July/Aug 2018 • Vol. XL No. 4 FictionJuly 1, 2018 |

Once in a Blue Room

Later, people would blame the blue, the color blue, and though they knew a simple color could not be held responsible for something like this, they insisted on describing that night and how blue it had been, and no, they didn’t mean the sky, but the night itself, which had bled its ink into their side of town, into their shacks and barns and patches of land on the night that began with the woman in question sitting on the floor of her bedroom, this woman sputtering blood like a broken tractor might sputter mud. The bedroom was off the kitchen, in the back of the house in which the woman lived with her husband’s mother and her husband’s mother’s husband, and she’d been sitting there, wringing her hands and trying to swallow the wailing murmur that kept rising up in her throat. People told perfect strangers, anyone who’d listen really, that the nurse now testifying on TV had had nothing to do with it, and that if one was going to be reasonable, then one had to admi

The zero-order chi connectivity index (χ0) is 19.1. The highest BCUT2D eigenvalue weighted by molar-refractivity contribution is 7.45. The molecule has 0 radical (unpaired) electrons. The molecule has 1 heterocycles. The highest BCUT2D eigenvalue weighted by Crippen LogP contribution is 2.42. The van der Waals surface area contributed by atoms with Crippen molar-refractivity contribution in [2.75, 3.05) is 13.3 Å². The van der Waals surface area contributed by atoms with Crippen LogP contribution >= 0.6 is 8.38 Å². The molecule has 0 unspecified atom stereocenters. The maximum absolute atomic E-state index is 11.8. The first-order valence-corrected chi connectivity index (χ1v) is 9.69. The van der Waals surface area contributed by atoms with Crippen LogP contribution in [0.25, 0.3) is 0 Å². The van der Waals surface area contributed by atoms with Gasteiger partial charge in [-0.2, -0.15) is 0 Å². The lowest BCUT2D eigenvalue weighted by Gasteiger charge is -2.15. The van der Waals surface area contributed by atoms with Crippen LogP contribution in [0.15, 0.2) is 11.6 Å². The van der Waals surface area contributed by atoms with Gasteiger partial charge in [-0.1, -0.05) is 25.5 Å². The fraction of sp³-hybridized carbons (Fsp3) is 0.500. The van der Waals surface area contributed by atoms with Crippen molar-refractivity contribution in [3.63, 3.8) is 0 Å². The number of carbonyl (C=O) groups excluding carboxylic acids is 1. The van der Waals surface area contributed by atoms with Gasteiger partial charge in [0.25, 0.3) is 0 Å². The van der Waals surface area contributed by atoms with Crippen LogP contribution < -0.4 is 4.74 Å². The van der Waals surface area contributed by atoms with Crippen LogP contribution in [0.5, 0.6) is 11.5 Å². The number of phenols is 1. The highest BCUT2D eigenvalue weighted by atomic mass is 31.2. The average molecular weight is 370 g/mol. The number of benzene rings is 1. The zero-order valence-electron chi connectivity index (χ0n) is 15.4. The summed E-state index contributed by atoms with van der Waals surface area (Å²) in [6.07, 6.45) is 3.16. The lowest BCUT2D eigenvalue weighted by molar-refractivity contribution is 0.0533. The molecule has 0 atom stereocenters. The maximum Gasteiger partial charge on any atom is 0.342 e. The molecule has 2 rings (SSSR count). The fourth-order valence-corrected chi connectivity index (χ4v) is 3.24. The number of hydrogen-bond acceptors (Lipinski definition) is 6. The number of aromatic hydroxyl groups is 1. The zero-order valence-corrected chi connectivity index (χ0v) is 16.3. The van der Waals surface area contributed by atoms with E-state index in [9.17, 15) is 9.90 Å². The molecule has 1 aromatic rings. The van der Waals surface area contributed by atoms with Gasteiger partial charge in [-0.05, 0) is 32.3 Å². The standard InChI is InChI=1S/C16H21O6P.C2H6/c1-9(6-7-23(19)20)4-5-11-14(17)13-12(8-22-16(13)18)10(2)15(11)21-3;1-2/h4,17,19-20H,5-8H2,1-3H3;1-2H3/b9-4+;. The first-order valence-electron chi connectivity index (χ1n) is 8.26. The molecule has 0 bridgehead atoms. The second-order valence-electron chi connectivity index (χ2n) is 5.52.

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Anjanette Delgado is the award-winning author of two novels, The Heartbreak Pill and The Clairvoyant of Calle Ocho. Her work has appeared in Kenyon Review (print), Pleiades Mag, the Rumpus, NPR, Vogue, the New York Times’ Modern Love column, and others. She lives in Miami, Florida.

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Later, people would blame the blue, the color blue, and though they knew a simple color could not be held responsible for something like this, they insisted on describing that […]

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